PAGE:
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When we meet someone recently bereaved, we subconsciously apply an invisible, unspoken hierarchy to the deceased. We actually place different values or priorities to people when they die. In this blog, managing director James Morris, shares his experiences.

The hierarchy of grief usually looks something like this. At the top is the loss of a baby, followed by a child, then spouse or partner. Near the middle is a parent or a sibling. Towards the bottom is a grandparent or elderly relative whilst friends and colleagues usually come last.

I’ve been a funeral director for 30 years, and seen first-hand how a grief hierarchy can cause unnecessary tension and added pain to bereaved families and friends. And in many cases, it’s been unconsciously done.

So why do we react this way?

  • Why should an older grandparent with a long life lived be any less deserving than someone much younger where relationships were formed only briefly?
  • Why does the loss of a close friend merit less sympathy than a relative?

Our grief is influenced by many factors but two worth highlighting are:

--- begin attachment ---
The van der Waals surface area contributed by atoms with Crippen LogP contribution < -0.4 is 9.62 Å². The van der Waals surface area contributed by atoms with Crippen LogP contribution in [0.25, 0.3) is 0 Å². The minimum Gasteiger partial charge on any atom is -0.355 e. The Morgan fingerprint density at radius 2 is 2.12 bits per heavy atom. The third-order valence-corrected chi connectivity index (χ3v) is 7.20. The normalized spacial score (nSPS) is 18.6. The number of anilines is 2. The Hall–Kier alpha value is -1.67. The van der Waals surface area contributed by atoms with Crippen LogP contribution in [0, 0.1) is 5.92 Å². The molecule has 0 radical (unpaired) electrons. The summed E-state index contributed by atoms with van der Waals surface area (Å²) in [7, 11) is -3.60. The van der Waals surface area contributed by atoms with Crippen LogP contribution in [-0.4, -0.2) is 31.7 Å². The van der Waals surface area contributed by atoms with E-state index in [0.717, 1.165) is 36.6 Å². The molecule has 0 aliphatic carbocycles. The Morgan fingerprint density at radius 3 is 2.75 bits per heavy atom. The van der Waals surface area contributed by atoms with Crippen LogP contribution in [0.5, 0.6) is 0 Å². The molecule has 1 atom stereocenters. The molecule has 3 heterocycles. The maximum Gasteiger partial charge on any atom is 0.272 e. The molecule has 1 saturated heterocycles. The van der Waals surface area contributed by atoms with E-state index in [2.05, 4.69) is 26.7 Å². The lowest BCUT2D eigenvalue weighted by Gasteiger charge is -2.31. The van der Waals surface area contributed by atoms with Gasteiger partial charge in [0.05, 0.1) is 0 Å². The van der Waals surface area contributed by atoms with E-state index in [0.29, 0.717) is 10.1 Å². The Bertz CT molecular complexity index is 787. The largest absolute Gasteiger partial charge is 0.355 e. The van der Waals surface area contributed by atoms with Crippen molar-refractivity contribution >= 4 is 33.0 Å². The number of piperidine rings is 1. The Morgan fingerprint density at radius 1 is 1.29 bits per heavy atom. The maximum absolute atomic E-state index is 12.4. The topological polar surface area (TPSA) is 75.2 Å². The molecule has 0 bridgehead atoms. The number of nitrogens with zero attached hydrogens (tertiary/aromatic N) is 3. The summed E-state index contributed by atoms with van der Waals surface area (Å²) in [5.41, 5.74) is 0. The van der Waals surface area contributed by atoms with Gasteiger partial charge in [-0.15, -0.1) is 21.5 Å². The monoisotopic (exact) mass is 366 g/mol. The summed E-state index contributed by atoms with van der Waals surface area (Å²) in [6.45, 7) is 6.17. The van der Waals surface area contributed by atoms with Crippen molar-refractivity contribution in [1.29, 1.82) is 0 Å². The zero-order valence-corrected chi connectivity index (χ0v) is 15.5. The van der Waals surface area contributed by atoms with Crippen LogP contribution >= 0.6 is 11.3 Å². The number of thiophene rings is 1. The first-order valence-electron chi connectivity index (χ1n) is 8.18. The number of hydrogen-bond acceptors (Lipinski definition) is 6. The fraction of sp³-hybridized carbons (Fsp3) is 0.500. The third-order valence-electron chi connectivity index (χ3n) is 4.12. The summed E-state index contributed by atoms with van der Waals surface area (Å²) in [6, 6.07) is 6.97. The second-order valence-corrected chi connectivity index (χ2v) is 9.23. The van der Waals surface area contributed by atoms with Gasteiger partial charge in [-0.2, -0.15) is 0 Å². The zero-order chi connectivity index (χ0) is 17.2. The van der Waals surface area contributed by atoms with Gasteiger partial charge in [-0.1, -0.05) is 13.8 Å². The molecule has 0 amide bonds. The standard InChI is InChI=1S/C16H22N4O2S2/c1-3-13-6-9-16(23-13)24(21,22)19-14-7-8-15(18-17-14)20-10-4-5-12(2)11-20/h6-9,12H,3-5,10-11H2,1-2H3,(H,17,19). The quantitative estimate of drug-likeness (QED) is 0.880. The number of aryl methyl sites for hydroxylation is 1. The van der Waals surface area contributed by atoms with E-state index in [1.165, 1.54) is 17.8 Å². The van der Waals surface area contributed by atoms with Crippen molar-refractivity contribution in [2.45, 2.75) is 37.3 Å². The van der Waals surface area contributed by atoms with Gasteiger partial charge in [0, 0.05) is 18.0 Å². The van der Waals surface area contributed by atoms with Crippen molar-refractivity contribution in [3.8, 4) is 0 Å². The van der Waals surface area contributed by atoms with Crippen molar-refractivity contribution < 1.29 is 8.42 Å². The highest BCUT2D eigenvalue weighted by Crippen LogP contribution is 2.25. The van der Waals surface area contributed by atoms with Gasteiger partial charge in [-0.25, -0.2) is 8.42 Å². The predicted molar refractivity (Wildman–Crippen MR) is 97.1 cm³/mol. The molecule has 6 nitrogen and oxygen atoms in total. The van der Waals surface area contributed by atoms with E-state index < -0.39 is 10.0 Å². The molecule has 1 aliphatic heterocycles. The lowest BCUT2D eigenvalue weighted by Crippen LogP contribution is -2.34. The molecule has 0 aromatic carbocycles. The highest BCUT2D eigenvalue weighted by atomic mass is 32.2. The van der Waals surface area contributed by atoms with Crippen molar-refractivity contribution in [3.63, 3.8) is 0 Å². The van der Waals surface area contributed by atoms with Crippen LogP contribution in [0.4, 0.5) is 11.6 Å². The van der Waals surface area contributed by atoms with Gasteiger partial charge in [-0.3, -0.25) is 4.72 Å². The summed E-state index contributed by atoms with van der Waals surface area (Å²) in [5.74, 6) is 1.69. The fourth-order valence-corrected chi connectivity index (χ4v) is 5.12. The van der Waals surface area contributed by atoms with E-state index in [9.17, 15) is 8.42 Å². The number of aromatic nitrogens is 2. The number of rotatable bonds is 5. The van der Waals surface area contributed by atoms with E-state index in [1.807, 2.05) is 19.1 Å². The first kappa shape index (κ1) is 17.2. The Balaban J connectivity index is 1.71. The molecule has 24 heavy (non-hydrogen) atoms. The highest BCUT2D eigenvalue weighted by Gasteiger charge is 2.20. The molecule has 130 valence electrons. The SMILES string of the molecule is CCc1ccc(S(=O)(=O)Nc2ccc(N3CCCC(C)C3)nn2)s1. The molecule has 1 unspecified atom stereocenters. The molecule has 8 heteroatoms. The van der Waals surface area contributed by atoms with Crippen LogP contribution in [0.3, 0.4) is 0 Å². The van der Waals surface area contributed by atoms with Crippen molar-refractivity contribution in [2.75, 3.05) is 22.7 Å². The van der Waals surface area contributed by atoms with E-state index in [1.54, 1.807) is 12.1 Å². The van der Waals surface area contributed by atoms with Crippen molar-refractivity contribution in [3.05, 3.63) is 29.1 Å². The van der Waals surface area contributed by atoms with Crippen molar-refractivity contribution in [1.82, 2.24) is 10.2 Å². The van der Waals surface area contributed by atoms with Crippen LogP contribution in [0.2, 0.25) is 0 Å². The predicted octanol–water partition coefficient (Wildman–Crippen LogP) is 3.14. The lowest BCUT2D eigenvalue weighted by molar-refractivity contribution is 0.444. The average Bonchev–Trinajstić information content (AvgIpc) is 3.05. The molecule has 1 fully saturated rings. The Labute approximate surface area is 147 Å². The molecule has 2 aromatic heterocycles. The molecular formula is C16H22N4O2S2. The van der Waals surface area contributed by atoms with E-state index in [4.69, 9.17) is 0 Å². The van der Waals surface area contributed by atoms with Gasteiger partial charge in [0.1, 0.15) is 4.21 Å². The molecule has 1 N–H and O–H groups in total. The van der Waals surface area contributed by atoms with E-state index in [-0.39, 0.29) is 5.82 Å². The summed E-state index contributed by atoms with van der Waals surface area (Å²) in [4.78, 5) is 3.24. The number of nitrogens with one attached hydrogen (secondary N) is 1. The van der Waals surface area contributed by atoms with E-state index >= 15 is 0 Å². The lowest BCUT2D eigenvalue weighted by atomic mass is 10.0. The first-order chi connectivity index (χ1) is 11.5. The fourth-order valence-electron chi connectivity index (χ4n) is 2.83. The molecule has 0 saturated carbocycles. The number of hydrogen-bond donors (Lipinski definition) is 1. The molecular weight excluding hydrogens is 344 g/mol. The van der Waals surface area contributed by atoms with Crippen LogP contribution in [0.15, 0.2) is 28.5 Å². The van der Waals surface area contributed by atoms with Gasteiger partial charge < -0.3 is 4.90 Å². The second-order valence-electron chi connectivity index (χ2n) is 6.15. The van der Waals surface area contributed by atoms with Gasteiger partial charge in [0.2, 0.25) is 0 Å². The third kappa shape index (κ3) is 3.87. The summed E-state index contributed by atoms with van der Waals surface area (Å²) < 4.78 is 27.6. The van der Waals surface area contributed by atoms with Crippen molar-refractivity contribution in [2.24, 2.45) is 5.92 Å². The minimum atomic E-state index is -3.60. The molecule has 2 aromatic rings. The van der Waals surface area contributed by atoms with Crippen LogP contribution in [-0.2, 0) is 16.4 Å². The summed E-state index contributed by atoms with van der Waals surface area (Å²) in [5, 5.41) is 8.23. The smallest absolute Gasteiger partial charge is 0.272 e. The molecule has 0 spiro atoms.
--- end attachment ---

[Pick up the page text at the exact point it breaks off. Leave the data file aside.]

1. The closeness of the relationship with the deceased. Bonds exist irrespective of our status which means direct family members don’t always have a monopoly on grief. Long-established friendships from carers, friends even colleagues can mean grief is deeply experienced by non-family members as well. They do not have the relative ranking, but we often hear the phrase: “friends are the family we choose” which sums up the actual value non relatives may have.
  2. Whether the death was sudden or anticipated. We give more credence to unexpected deaths than we do to those concluding a long illness, most likely because we’re shocked and unprepared for the former. The unexpected often catapults up the hierarchy which results in a potential change in our behaviour in response.

We arrange funerals day after day which teaches us to:

  1. Never assume anything … especially these perceived hierarchies
  2. Ask and then listen, really listen
  3. Never claim to understand because we don’t and never can
  4. Appreciate and understand that grief comes in many forms and is influenced by so much more than just our formal relationships

Our business is based on four core values: compassion, dedication, integrity and respect so we care and support everyone who is grieving, no matter who they are, whenever they need us and however we can.

For further tips for coping with bereavement, go to our website or call us for advice – we can refer you to counselling and have other free resources to share.